The President's oral question session is the high point of the parliamentary week. Question Time occurs in both the National Assembly and the NCOP and is one of the ways Parliament scrutinises the work of the executive. The President is required to answers questions of national or international importance once per term in accordance with the annual parliamentary programme. The questions are sifted and published beforehand in a process involving the Speaker, to ensure that only questions satisfying the set criteria are put to the President. Four supplementary questions, arising from the reply to a question, are allowed.
Over the years, questions have been raised about the form, frequency and effectiveness of these sessions. Foremost, are queries about the type of questions posed and the quality of the answers provided. Some argue that it is a choreographed exercise and does little to hold the executive to account. To support this view, they point to the number of questions allowed, the vetting process, the scripted response, the soft questions asked by party members, the shielding by the presiding officers and the (in their view) non-responses. Others point out that even though it is not a perfect mechanism for executive scrutiny, it helps to shape our views and perceptions of the President. It's an opportunity for him to present ideas, demonstrate leadership abilities and political skills. The supplementary questions, in particular, show whether the President is knowledgeable, has a sound grasp of issues and is able to think on his feet. A poor display/performance can not be disguised. It is also a rare opportunity for legislators to interact directly with the President.
In Tuesday’s session, the President will be probed on a range of issues including the Presidential State Owned Companies Coordinating Council, the work of the the Inter-Ministerial Committee on Investment, how the country can avoid a sovereign ratings downgrade and about the 6th Summit of the Tokyo International Conference on African Development that took place in Kenya.
Since the start of the Fifth Parliament, the President's appearances have been marked by the following patterns: interruptions, intervention by the presiding officer, walkouts, unparliamentary language, sniping and forcible removal of MPs. Can we expect more of the same tomorrow? Chances are high that some of this behaviour will be repeated.
Beyond this, the National Assembly is set to debate an urgent matter of national public importance: the challenges facing South African Airways. EFF MP, Floyd Shivambu, called for the snap debate amidst concerns about the financial and governance challenges plaguing the airliner. The state-owned company had a loss of over R1bn in the first quarter of the 2016/17 financial year, has not published financial statements for the last 2 financial years and is seeking to raise R16bn. According to the EFF, most of the problems are a result of the Chairperson of the SAA Board, who was reappointed by Cabinet to the position last week. The DA also announced that it would challenge the re-appointment in court.
Elsewhere, this is Provincial Week in the NCOP. During this week the delegates to the NCOP with their provincial counterparts undertake oversight visits to communities in order to ensure that they get direct information on the needs and challenges of the people. The Provincial Week provides a forum for the exchange and sharing of ideas around service delivery issues, and challenges that are facing the provinces in fulfilling their roles.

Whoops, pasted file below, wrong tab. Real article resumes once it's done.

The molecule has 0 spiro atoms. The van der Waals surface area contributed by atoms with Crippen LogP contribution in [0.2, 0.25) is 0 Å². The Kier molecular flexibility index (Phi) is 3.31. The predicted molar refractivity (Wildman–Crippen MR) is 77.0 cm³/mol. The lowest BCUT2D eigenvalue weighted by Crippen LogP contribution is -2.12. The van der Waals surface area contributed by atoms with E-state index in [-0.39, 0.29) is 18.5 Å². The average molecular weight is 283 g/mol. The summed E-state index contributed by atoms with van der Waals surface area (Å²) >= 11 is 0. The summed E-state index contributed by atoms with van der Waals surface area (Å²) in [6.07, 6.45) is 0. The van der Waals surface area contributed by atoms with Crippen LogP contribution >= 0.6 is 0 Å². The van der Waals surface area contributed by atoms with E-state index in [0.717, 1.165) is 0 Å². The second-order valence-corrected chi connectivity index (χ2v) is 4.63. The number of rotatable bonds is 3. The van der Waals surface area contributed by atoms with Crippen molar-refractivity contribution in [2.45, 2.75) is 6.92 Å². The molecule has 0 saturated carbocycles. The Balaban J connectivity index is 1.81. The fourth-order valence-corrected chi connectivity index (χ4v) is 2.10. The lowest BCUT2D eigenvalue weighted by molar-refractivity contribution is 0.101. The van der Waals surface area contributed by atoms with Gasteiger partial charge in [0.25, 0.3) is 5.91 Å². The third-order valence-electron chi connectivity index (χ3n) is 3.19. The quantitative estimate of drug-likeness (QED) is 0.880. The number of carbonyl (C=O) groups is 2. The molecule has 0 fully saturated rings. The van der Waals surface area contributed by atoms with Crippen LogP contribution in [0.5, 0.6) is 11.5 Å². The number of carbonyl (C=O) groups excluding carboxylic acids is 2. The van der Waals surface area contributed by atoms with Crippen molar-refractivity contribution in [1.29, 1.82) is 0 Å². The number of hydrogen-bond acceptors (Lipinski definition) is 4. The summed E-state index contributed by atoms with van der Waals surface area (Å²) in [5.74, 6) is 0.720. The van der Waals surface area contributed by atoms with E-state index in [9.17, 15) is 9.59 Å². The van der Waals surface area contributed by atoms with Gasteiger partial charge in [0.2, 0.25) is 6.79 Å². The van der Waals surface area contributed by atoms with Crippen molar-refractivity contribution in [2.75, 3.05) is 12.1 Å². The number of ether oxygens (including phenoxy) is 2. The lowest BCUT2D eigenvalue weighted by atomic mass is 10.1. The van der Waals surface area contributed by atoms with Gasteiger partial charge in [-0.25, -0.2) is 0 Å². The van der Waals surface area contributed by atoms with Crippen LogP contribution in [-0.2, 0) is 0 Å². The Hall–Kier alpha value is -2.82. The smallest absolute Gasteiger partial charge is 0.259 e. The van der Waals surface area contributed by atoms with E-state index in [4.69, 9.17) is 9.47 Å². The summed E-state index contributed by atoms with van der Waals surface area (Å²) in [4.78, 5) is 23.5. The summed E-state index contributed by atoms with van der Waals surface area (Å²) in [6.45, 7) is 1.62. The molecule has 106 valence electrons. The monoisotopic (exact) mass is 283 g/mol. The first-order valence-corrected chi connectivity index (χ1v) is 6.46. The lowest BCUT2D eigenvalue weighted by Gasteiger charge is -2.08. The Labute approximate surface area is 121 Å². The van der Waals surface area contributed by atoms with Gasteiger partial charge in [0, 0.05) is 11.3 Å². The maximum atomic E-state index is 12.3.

Bubbling in the background is the strike by parliamentary staff members aligned to Nehawu. Their unhappiness stems from Parliament’s decision to deduct money from their salaries for a strike they embarked upon late last year. Unlike last year, Parliament seems prepared this time around and has contingency measures in place to ensure its programme is not disturbed. In a statement, the management warned that “the action is unprotected and staff are cautioned against committing misconduct by participating in such action. In instances where misconduct is committed, disciplinary action will be taken and this may lead to dismissal”.
Update: Nehawu has suspended the strike as the two parties entered into talks facilitated by the Commission for Conciliation Mediation and Arbitration (CCMA).
The Committee corridor has schedule a number of interesting meetings that are likely to produce big headlines. Here is a rundown of the highlights:
On Tuesday, MPs will get a briefing from the Department of Telecommunications and Postal Services and entities on broadband rollout.
Also on the same day, there will be meetings on the Integrated Energy Plan; Department of Trade and Industry's 2015/16 Annual Report; Boxing SA's governance and financial performance and state of readiness for 2016 matric examinations.
There's some high-powered law-making to be done - on administrative adjudication of road traffic offences, financial sector regulation, courts of law and there will be public hearings in relation to the Border Management Authority Bill.
On Wednesday, legislators will hear from Treasury on a vat exemption on sanitary towels and Gender Based Budgeting.
Also on the agenda are discussions on implementation of the Climate Change COP21 Agreement, a briefing by the Anti-Corruption Task Team and SIU investigations in the Telecommunications and Postal Services portfolio.
Public Hearings on the draft Taxation Laws Amendment Bill & Tax Administration Laws Amendment Bill and a review of the Powers Privileges and Immunities of Parliament and Provincial Legislatures Act are the only legislative business scheduled.
The main highlights are a briefing on the Broadcast Digital Migration Project and further deliberations on the Financial Sector Regulation “Twin Peaks” Bill on Thursday and Friday respectively.
You can find the full list of meetings here.
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